Discoveries & Medical Breakthroughs
Stopping bleeding from wounds with gallium
Gallium nitrate is a mineral in liquid form approved for use in the treatment of hypercalcemia (a blood condition when calcium levels are too high) in cancer patients. Nearly 10 years of close observation had demonstrated the effectiveness of its topical form for successful pain relief in cancer patients with painful bone metastases. I was intrigued by these results and as I was experimenting with various concentrations and dilution methods I had many bottles of gallium around my lab.
One day I cut my thumb very badly while attempting to lift the cover of a can of tuna. The cut was very deep and bleeding profusely. Being the curious experimenter type and wanting to avoid a trip to the emergency room for stitches, I instinctively turned to the bottle of gallium I had on my desk. Recalling some reported side effects of skin dryness from its topical use by patients, I wondered if gallium may be useful in stopping the bleeding?
An Accidental Discovery
I poured some gallium into a cup and placed my finger in it. Instantly the blood started to coagulate, turned brown, and the pain stopped. As I knew that gallium had well-known anti-infective properties as well as wound-healing properties, I kept the finger submerged for about 5 – 10 minutes. The wound appeared to have closed and the process saved me a trip to the ER. The pain had been totally relieved and I dressed it with a plain bandage.
From then on, whenever anyone in my family sustained a serious cut I immediately applied gallium to great effect. One time my daughter fell sustaining a deep gash in her forehead which bled profusely. I applied a gallium-moistened gauze and the bleeding stopped. I then took her to a doctor who became very annoyed. He demanded to know what I had done because he had had to work hard to scrape off the clotted blood in order to be able to clean the wound. Its effectiveness as a coagulant made me realize that gallium had some exciting potential to explore.
In order to accurately measure gallium’s effects, a physician friend and I volunteered as experimental subjects. This physician, a surgeon, used a scalpel to create two cuts on his forearm and on mine. We then applied gallium to one of the wounds on each of us and used a stopwatch to time how quickly the bleeding stopped. We noted a significant reduction of bleeding time by 75%. We published these findings in a medical journal 2011 1.
How does it Work?
The reduction in bleeding time was exciting, but we still needed to understand how gallium was achieving this effect. This blood clotting property had never been reported previously in the literature. At that time I was working on other projects with my colleagues at the Hospital of Lille, France, and I asked if they could perform some lab testing to uncover the mechanism of action.
The first call I received from the researcher in France was very exciting. “It turns blood into butter”, she said, but still didn’t have any information on the mechanism. Her next report was very subdued. She had performed specialized testing and found that gallium didn’t have any effect on coagulation. To the contrary, it may even have inhibited it.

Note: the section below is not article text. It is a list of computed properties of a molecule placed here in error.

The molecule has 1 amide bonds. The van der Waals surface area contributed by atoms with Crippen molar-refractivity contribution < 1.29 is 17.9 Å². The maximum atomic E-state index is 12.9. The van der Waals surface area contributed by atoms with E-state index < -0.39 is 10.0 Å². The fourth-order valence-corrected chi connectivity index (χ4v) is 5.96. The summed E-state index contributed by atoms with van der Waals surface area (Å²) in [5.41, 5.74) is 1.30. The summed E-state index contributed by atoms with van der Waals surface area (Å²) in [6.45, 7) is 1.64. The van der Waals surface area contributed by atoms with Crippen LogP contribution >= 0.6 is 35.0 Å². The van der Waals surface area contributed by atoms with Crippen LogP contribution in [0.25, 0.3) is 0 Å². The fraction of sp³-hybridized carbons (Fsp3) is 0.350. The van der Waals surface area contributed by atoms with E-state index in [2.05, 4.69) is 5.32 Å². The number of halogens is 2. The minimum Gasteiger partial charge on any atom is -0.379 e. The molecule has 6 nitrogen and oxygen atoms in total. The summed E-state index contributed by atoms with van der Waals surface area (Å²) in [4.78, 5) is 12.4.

In fact, this was exciting news as I knew that a serious drawback of other hemostasis products on the market was their ability to cause internal clotting if they were absorbed into the bloodstream. Could we have stumbled onto a solution that avoided this great risk? Our experiments continued and we finally established that while gallium does not inhibit coagulation directly, it leads to flocculation of a blood clotting protein known as fibrinogen. The separated fibrinogen (a blood-clotting protein) gathers and forms a clot leading to the cessation of bleeding in external wounds. The results of our research were finally published in 2013 in the journal BioMetals 2.
Testing Reveals Hidden Benefits
However, another interesting story happened during the testing process. The tests in France were being performed on the spare blood of patients who had been subjected to routine blood tests. One day there was no spare blood in the lab, so one of the researchers volunteered to draw blood for our experiments. Part of the experimental process involved testing for fibrinogen levels before and after the addition of gallium. Surprisingly, this researcher’s pre-gallium fibrinogen level was found to be extremely high.
Elevated fibrinogen is a nonspecific marker for various diseases and an extremely high level usually reflects the presence of a serious condition. This researcher was immediately subjected to a whole-body CT scan which found a 4 cm stomach tumor. One of the other team members, a surgeon, operated and removed it. The pathology showed it to be Castleman’s disease, a rare cancer-like condition.
We had inadvertently discovered that elevated fibrinogen was a way to diagnose Castleman’s disease even before it had spread – something that had never previously been known. This case report was published in the Journal of Clinical and Experimental Hematopathology in 2014 3.